Who Was Saint Patrick?

Born in 385 A.D., in Roman Britannia (modern-day Dumbarton, Scotland), Patrick didn’t know he’d leave such an impression on this world.

We celebrate St. Patrick’s Day with… GREEN!! And- sad to say- leprechauns, pots of gold, and rainbows got thrown into the mix of festivities. (What even is a leprechaun?? Another post for another time…)

Honestly, how often do you think of St. Patrick when St. Patrick’s Day comes around? How many people even know that leprechauns don’t exist and there’s a bigger reason for this holiday of green??

That’s why I’m here. Good friends… I am here to change the world… I will set this planet to right! St. Patrick’s story will be told to all, starting with you precious people!

(That’s called optimism).

*~*~*

“My name is Patrick. I am a sinner, a simple country person, and the least of all believers. I am looked down upon by many. My father was Calpornius. He was a deacon; his father was Potitus, a priest, who lived at Bannavem Taburniae. His home was near there, and that is where I was taken, prisoner. I was about sixteen at the time.” -Saint Patrick’s opening lines in his autobiography, Confession

St. Patrick wastes no time in getting to the point of his story! He skips quickly over the first 16 years of his life- and who can blame him? Being kidnapped by barbaric Irish pirates is a pretty exciting place to start a story!

The next two lines read thus:

“At that time, I did not know the true God. I was taken into captivity in Ireland, along with thousands of others.”

Many people presume that St. Patrick came directly from Ireland. He actually came from Scotland and, as you know, was kidnapped. To be a slave. He was taken 200 miles inland to be a shepherd and farm laborer. As he writes, he explains that after 6 years of being a slave he sees a vision- or dream of some sort- showing him an escape route.

Patrick made a break for it and crossed 200 miles until he reached a boat- a boat all set and ready to take him home. Patrick made it home safely and quickly, but he didn’t stick around for long.

This man explains that, before his capture, his faith meant very little to him. That changed during his captivity. The little bit of faith he did have was what kept him alive and buoyant through those dark days in his life. He says this in his book:

“That is why I cannot be silent – nor would it be good to do so – about such great blessings and such a gift that the Lord so kindly bestowed in the land of my captivity. This is how we can repay such blessings when our lives change and we come to know God, to praise and bear witness to his great wonders before every nation under heaven.”

And, so, with this, he endeavored to share God’s love with Ireland. The land that held him captive for 6 years.

Once back in Scotland, his homeland, he committed fully to the faith and became a priest. Then he set sail for Ireland- this was a man on a mission.

Patrick’s goal was to see all of Ireland converted, and he had no intention of seeing anything less! But… that idea didn’t sell well with Loegaire (or Loeghaire) the pagan king of Ireland. Patrick’s life was often threatened. He faced so much danger that a dagger became part of his daily accessories.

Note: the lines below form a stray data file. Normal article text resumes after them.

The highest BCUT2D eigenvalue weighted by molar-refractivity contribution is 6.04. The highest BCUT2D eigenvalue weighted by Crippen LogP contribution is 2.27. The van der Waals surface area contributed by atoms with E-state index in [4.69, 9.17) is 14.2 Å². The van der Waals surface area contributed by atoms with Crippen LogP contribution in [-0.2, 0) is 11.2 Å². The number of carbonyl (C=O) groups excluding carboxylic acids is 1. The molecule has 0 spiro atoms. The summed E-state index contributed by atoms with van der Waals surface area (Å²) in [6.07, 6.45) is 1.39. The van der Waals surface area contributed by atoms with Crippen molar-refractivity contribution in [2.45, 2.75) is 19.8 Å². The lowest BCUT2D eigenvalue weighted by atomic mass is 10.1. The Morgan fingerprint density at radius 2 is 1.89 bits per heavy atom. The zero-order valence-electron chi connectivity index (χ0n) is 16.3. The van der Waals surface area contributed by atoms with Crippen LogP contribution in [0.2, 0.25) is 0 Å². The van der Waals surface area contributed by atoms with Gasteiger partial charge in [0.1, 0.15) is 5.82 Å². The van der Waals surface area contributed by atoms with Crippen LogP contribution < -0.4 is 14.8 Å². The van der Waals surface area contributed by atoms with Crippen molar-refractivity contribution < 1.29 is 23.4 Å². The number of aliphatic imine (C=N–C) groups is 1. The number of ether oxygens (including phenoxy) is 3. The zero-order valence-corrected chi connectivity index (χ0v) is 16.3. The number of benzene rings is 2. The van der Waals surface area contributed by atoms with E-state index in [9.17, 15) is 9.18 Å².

But these setbacks didn’t phase this saint.

In his book, Confessions, Patrick records the conversion of the once-pagan king and his baptism (done by Patrick, himself). And- lo and behold- much of Ireland followed their king into this new religion of love and peace.

Patrick became known as the “Apostle of Ireland”. The saint planted churches, as he traveled Ireland- crisscrossing the land, searching it inside-out for people to save.

There are legends upon legends of dear St. Pat… such as how it is believed by many that Patrick rid Ireland of all snakes and saved their whole civilizations. Another legend is about the well-known shamrock. Some believe that Patrick used the shamrock as an example of the Trinity- the Father, Son, and Holy Spirit. There is, however, no evidence for this. He didn’t write it in his autobiography.

Something that’s kind of funny is that his title is but a legend as well. He has never been canonized by the Roman Catholic Church… therefore, he is not actually a saint!

Legend further claims that he died on March 17 in 461 A.D. A monument in remembrance of this man stands proudly on the top of a hill in Saul, the town where Patrick planted his first church.

However, it’s more than a monument that this world remembers him by! St. Patrick’s Day was created in honor of him, but, sadly, has been turned into an excuse for drinking heavily and partying.

This man was a Catholic if you haven’t guessed already. He was not a Protestant. So… should Christians celebrate this holiday?

If you are a Christian and celebrate this holiday, consider wearing the color orange.

Orange?

Orange.

Ok, so why orange?

Orange represents Protestantism, whereas green represents Catholicism. After 1798 the color of green was closely associated with Roman Catholicism and orange with Protestantism—after William of Orange, the Protestant king.

When you sport an outfit of all orange on the greenest day of the year… guess who’s gonna ask about it! Everyone!!! (Witnessing oppertunites there!)

I hope this was educational, enlightening, and fun to read. It was fun to write! I love learning history, especially history about our faith.

God bless you all!!!! And Happy Saint Patrick’s Day!!!!! (evening…. *echem*)

 

 

 

Featured image taken from StockSnap.

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